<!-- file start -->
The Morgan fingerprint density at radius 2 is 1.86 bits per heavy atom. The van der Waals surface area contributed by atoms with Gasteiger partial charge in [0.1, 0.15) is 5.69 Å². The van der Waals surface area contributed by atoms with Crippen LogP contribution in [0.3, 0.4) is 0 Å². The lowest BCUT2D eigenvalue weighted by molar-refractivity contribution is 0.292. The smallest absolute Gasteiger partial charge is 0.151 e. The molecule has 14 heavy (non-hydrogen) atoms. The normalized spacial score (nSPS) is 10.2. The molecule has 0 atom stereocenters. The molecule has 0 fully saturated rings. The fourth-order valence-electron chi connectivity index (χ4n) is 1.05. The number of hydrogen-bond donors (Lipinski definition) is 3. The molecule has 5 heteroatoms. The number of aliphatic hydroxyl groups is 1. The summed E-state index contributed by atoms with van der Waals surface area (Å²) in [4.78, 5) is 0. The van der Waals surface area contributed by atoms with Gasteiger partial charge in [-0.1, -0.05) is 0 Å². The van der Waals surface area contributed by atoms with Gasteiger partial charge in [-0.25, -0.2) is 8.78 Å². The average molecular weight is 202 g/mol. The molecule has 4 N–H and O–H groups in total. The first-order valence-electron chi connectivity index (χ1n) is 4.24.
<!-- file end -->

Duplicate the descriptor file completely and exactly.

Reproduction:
The Morgan fingerprint density at radius 2 is 1.86 bits per heavy atom. The van der Waals surface area contributed by atoms with Gasteiger partial charge in [0.1, 0.15) is 5.69 Å². The van der Waals surface area contributed by atoms with Crippen LogP contribution in [0.3, 0.4) is 0 Å². The lowest BCUT2D eigenvalue weighted by molar-refractivity contribution is 0.292. The smallest absolute Gasteiger partial charge is 0.151 e. The molecule has 14 heavy (non-hydrogen) atoms. The normalized spacial score (nSPS) is 10.2. The molecule has 0 atom stereocenters. The molecule has 0 fully saturated rings. The fourth-order valence-electron chi connectivity index (χ4n) is 1.05. The number of hydrogen-bond donors (Lipinski definition) is 3. The molecule has 5 heteroatoms. The number of aliphatic hydroxyl groups is 1. The summed E-state index contributed by atoms with van der Waals surface area (Å²) in [4.78, 5) is 0. The van der Waals surface area contributed by atoms with Gasteiger partial charge in [-0.1, -0.05) is 0 Å². The van der Waals surface area contributed by atoms with Gasteiger partial charge in [-0.25, -0.2) is 8.78 Å². The average molecular weight is 202 g/mol. The molecule has 4 N–H and O–H groups in total. The first-order valence-electron chi connectivity index (χ1n) is 4.24.